The Joy Formidable - Wolf's Law

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Since their inception in 2007, The Joy Formidable (two thirds Mold, one third Wolverhampton) have had a sonic scope and ambition that set them apart from the majority of their peers. It was evident even when they crafted their mini album, A Balloon Called Moaning, in a tiny London bedsit in 2007 and 2008.

Much of what they recorded there set the template for their debut album proper, The Big Roar. That was a glorious rush of an album. Like the raw and wild north Walean environments it evoked, The Big Roar was, by turn, as serene and peaceful as a bright morning in the Clwydian foothills, then as tempestuous with white noise as a hurricane battering the summit of Moel Famau.

Whatever the backdrop, Ritzy's voice - from a whisper to a clarion call - sang about claustrophobia and escape in a unique lexicon; human truths told through a symbolism of instrumentation: dials, abacuses, spectrums, magnifying glasses, maps, telescopes. It made for one of the most arresting debut albums of recent years.

Some labelled it 'shoegaze', ignoring the strength and defiance that powered through the album's veins; others heard in it aspects of the Generation X hipster sounds of The Breeders or Belly - great bands, but bands that obscured the emotional truths of their songs.

It's amazing how reductive and short-sighted the comparisons can be when the only unifying factor is the singer's gender.

So, what also sets The Joy Formidable apart is their emotional integrity. At the centre of the band is a bruised heart; not a knowing wink, a clever grin, or a curled lip. In the UK we're somewhat suspicious of 'heart on sleeve'. The bands that have secured critical favour in the couple of years since The Big Roar's release have - for the most part - been nerdy and disengaged, eschewing any overt displays of emotion because, well, that just wouldn't be British:

"Here, listen to my retro synth and marvel (quietly) at my ironic 80s specs, instead..."

And interesting as the recent albums by Hot Chip, Alt-J or Django Django have been, I doubt they speak to anyone above and beyond the catchy tunes, geeky charm, and the emotional context the listeners' lives bring to their music.

We've had torch songs from Adele, Anna Calvi and the like, but Ritzy Bryan and The Joy Formidable are a world away from the predictable dimensions of those iPhone melodramas.

So, The Joy Formidable are a priceless anomaly - something different in a world that wants to flog us reprints of past glories (hello Haim!).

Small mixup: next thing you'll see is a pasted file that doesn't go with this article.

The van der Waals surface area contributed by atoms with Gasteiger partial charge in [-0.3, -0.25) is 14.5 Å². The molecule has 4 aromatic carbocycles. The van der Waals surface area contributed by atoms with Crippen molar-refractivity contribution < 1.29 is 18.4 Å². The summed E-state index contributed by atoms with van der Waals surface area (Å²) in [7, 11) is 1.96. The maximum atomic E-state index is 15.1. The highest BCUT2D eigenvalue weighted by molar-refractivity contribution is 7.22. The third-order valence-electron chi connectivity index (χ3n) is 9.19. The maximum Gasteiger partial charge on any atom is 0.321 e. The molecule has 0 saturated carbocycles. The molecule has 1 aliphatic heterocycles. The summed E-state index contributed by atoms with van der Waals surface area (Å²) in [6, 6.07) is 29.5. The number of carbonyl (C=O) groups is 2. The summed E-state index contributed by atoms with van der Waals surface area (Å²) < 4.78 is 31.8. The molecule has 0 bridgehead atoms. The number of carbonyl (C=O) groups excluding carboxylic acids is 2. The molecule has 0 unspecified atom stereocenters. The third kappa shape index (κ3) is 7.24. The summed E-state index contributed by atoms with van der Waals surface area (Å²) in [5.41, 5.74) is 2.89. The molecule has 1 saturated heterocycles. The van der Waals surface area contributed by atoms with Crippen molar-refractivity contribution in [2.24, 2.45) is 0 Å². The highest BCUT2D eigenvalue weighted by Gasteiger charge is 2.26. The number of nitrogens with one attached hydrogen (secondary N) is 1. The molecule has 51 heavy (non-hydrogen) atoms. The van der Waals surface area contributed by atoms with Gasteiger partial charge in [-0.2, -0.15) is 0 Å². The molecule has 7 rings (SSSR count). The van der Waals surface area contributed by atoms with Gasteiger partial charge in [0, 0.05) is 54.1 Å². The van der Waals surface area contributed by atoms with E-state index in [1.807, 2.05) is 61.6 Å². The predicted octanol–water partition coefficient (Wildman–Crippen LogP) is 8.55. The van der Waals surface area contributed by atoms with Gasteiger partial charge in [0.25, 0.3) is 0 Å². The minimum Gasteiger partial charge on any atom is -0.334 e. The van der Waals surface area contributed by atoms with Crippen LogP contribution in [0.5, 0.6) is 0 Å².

Yet, it's accurate to say that a year wowing crowds in large theatres and arenas in the States has meant that they've rather fallen off the radar of the UK's tastemakers. Zane Lowe has been quick to support the early singles from the new album, but their music doesn't match 6 Music's rather conservative, Radio-2-for-indie-kids' furniture. Hipster UK journalists and bloggers - second guessing themselves to breathless impotence - are still trying to work out whether to resurrect the guitar, or not.

So, where do The Joy Formidable - and their second album Wolf's Law - fit into this landscape?

Well, they don't. If the UK's tastemakers found The Big Roar contradictory and perplexing, they're likely to feel banjaxed by Wolf's Law. It doesn't play their game. The atmospherics that drifted over The Big Roar like a sea-mist have - for the most part - been blown away.

Wolf's Law - released on 21 January - opens with an orchestral swell that builds and builds, increasing in intensity and heat until it spontaneously combusts, making way for This Ladder Is Ours' dizzying riff. It's a trick that underlines that Wolf's Law is more about focus - sharper songs, more varied arrangements - a multitude of joys to reward repeated listens.

The album's opening two songs are the band's most straightforward - yet they're still unpredictable, a little strange and off kilter. Not as off kilter as Throwing Muses or The Breeders or, say, Stealing Sheep - but doubly as communicative because of their apparent simplicity and straightforwardness.